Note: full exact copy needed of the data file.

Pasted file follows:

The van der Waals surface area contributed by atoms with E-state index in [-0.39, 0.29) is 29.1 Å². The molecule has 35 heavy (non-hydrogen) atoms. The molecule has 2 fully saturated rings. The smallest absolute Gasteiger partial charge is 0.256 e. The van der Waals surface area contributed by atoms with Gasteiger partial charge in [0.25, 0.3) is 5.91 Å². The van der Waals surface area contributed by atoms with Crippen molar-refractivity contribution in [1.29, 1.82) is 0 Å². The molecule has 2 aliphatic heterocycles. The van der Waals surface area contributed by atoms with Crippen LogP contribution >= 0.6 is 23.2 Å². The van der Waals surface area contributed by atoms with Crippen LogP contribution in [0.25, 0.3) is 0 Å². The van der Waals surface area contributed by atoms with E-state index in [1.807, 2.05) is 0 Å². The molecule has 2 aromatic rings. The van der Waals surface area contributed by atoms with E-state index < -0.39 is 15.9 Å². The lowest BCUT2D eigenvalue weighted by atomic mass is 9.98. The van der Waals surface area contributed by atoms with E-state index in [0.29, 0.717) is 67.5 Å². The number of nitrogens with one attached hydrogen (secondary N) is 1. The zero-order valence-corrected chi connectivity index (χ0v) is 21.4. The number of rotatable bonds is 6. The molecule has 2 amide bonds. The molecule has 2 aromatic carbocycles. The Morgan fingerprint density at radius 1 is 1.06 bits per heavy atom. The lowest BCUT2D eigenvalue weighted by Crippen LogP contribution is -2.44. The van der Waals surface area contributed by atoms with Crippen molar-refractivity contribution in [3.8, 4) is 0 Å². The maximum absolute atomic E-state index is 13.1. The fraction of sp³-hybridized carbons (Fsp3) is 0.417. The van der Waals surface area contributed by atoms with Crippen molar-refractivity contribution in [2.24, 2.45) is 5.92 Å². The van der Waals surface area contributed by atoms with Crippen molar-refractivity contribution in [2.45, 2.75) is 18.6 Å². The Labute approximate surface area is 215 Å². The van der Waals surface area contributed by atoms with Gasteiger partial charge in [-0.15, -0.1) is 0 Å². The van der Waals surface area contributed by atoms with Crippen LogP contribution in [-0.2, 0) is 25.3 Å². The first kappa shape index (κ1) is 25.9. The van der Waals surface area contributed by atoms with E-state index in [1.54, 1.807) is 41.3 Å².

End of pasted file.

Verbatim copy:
The van der Waals surface area contributed by atoms with E-state index in [-0.39, 0.29) is 29.1 Å². The molecule has 35 heavy (non-hydrogen) atoms. The molecule has 2 fully saturated rings. The smallest absolute Gasteiger partial charge is 0.256 e. The van der Waals surface area contributed by atoms with Gasteiger partial charge in [0.25, 0.3) is 5.91 Å². The van der Waals surface area contributed by atoms with Crippen molar-refractivity contribution in [1.29, 1.82) is 0 Å². The molecule has 2 aliphatic heterocycles. The van der Waals surface area contributed by atoms with Crippen LogP contribution >= 0.6 is 23.2 Å². The van der Waals surface area contributed by atoms with Crippen LogP contribution in [0.25, 0.3) is 0 Å². The van der Waals surface area contributed by atoms with E-state index in [1.807, 2.05) is 0 Å². The molecule has 2 aromatic rings. The van der Waals surface area contributed by atoms with E-state index < -0.39 is 15.9 Å². The lowest BCUT2D eigenvalue weighted by atomic mass is 9.98. The van der Waals surface area contributed by atoms with E-state index in [0.29, 0.717) is 67.5 Å². The number of nitrogens with one attached hydrogen (secondary N) is 1. The zero-order valence-corrected chi connectivity index (χ0v) is 21.4. The number of rotatable bonds is 6. The molecule has 2 amide bonds. The molecule has 2 aromatic carbocycles. The Morgan fingerprint density at radius 1 is 1.06 bits per heavy atom. The lowest BCUT2D eigenvalue weighted by Crippen LogP contribution is -2.44. The van der Waals surface area contributed by atoms with Crippen molar-refractivity contribution in [3.8, 4) is 0 Å². The maximum absolute atomic E-state index is 13.1. The fraction of sp³-hybridized carbons (Fsp3) is 0.417. The van der Waals surface area contributed by atoms with Crippen molar-refractivity contribution in [2.24, 2.45) is 5.92 Å². The van der Waals surface area contributed by atoms with Crippen molar-refractivity contribution in [2.45, 2.75) is 18.6 Å². The Labute approximate surface area is 215 Å². The van der Waals surface area contributed by atoms with Gasteiger partial charge in [-0.15, -0.1) is 0 Å². The van der Waals surface area contributed by atoms with Crippen LogP contribution in [-0.2, 0) is 25.3 Å². The first kappa shape index (κ1) is 25.9. The van der Waals surface area contributed by atoms with E-state index in [1.54, 1.807) is 41.3 Å².